In The Death and Life of Great American Cities, Jane Jacobs describes illustrations of the city as being “all about us;” she urges us to supplement diagrams and depictions with experiences of “real cities;” she implores us to “listen, linger and think about what you see.” Her response to the grim reality of urban planning in the 1960s persists as The Manifesto of this discipline. It is a compelling and calculated request to alter the orientation of the discipline away from the technical maps, grids, and alternatives that typically direct planning efforts instead toward the personal experiences, responses and interests we share in the environment surrounding us all.
This distinction is important because, still, 50 years later, the tension between the technical and human aspect of planning is palpable and we find ourselves struggling to balance the two.
In January the second year cohort began Workshop (MURP 2011 – a what, what!). Workshop is the culmination of the last two years of academic work and is our first opportunity to synthesize the knowledge we’ve acquired during our studies. A series of presentations were given, each to introduce us to important aspects of project management. And while most were enduringly useful, one proved steadfastly thought provoking, in an ‘I’m not sure you should have said that publicly’ kind of way.
A local leader, when asked about his experience with local planning, quipped that the only thing wrong with planning is the public. I paused, I uncomfortably darted my eyes like most people do when they find them self in an uncomfortable situation, and then I laughed, we all laughed – awkwardly. It was an uncharacteristically honest statement to hear in Portland. The truth emerged mordantly: the problem with planning… is people.
In “Making Plans that Matter,” Raymond Burby laments that the challenge of planning is the public, but he insists the public is also the key to a successful plan. These two extremes… I feel like I’ve been in a state of pause thinking about them for three months. I ask myself often, “what are you doing here?” What is the aim of planning if not a better environment for people? How badly has planning failed if the biggest problem with this public service is the public it purports to serve?
I am not so naive to think public involvement is easy because I know public engagement is the most difficult aspect of planning, but I understand, like Burby, that the public is its most integral element. Yes, public engagement is difficult; there is neither a hard and fast rule for engagement nor empirically sound evidence in favor of public involvement, but I forge ahead because I believe in the process and its outcome. I believe it results in plans better than even the best work of the best planner.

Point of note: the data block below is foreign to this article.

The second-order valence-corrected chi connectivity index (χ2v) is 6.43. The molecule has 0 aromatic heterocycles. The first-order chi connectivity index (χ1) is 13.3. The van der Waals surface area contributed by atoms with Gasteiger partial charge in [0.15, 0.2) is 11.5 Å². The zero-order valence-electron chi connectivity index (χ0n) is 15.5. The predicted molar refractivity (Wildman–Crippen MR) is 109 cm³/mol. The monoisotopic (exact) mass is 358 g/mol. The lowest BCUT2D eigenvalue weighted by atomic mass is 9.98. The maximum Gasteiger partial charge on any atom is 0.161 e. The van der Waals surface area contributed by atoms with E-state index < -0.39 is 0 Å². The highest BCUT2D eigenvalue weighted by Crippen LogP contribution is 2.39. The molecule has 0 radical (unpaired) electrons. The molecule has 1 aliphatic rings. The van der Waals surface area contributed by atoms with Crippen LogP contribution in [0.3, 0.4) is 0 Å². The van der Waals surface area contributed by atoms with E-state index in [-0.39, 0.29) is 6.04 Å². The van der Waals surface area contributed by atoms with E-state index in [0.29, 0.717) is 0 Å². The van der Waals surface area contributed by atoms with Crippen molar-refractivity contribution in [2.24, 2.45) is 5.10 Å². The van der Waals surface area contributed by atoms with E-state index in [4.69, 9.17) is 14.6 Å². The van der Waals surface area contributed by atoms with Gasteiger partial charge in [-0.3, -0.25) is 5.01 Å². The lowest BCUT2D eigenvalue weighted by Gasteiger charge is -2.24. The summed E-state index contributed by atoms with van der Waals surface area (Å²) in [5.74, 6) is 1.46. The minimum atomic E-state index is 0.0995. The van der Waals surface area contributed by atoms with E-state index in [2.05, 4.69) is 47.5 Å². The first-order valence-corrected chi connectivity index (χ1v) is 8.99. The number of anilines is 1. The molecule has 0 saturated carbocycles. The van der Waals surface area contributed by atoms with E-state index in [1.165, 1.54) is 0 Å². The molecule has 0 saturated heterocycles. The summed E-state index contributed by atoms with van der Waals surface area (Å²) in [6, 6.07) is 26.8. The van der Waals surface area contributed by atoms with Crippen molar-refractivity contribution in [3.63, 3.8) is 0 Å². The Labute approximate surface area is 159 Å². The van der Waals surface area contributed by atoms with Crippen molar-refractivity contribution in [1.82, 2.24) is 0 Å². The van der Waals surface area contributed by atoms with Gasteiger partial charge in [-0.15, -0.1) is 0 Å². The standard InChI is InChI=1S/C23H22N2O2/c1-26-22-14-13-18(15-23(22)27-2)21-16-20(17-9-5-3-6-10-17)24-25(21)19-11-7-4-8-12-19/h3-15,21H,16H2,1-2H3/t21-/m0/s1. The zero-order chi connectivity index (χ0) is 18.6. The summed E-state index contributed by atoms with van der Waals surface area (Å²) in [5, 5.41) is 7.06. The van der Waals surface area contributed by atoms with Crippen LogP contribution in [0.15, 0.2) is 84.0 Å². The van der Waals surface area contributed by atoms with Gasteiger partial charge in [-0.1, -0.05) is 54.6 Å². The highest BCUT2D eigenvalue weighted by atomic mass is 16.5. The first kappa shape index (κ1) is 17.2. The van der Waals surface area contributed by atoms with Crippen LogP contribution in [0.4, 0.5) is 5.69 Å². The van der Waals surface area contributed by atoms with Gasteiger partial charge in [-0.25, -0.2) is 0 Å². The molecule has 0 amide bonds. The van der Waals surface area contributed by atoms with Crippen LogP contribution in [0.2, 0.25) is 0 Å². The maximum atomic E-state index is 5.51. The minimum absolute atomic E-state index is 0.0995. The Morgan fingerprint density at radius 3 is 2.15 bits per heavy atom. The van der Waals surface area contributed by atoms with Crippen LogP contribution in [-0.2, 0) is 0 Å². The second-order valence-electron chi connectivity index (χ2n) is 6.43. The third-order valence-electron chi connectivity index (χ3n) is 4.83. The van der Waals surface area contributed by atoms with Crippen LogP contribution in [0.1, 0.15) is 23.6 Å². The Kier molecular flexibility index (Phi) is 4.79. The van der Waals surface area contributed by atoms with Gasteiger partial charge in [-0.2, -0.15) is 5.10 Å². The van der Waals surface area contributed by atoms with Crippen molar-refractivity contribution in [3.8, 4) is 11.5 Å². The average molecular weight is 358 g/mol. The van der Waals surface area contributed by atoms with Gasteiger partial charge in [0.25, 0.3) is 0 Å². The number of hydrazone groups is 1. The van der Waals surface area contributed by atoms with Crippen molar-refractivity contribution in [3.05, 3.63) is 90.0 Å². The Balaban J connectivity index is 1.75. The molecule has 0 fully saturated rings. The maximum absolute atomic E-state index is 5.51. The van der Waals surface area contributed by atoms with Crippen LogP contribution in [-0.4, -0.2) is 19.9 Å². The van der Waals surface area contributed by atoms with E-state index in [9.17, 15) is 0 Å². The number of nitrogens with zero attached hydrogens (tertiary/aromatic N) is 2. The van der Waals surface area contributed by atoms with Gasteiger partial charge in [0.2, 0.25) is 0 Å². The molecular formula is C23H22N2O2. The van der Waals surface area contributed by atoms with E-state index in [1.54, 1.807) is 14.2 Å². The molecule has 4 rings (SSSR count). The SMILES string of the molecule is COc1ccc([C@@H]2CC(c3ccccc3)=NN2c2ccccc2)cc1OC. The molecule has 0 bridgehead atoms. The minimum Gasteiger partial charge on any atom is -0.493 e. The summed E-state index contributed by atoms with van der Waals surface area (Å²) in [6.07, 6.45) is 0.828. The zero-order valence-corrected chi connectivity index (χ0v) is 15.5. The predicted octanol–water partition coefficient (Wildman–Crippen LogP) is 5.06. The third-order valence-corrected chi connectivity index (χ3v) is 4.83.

Jane Jacobs knew this, she knew people were important to planning, and she too was afraid. She acknowledged that planning is making order of chaos, and that’s not an easy thing to do, but she rescinded the notion that the problems with our urban environs should be solved with the removal of “blight.” Instead, she made a simple request, that we respect the chaos of the city and work within its disorder. Jane Jacobs knew planning could do better and she simply asked for us to plan for the city as it is. People and environment exist in symbiosis; planning fails not because it is conceptually flawed, but because it too often relies on technically derived solutions rather than human ones.
As a community development specialist, I think often about this balance. Unlike the land use, transportation and environmental planners I study alongside, I rely on my ability to connect with people much more than my analytical abilities. Rather than assess, evaluate, and determine, I must first listen. I must convert the concerns of people into issues receptive to a strategy. It is not unusual for people approach me and look me in the eye to explain why they need sidewalks, why they need their neighborhood grocery store, and why they cannot afford to lose their home. Not only must I listen and convey empathy, but I must carry their concerns with me as I draft plans. This is the chaos, the chaos of life, and how a community development planner reconciles thought with action. This is the reality of the planner who finds herself awake at 3:48 a.m. hoping she can equitably serve and inclusively involve so that she might help make the city better for the people she serves.
When I think about plans, I think about the balance they must reflect. Plans are not great because they offer technical solutions, plans are great because they have the potential to respond to the concerns vocalized by the public with technically feasible prescriptions. The planner is both engineer and architect; analytically minded, but capable of emotional connection. The planner composes a city for people so they might have the opportunity to listen, linger, and think about what they see.
No, the public is not the problem with planning, the public is the possibility of planning and cities that are all about us.
– julia crain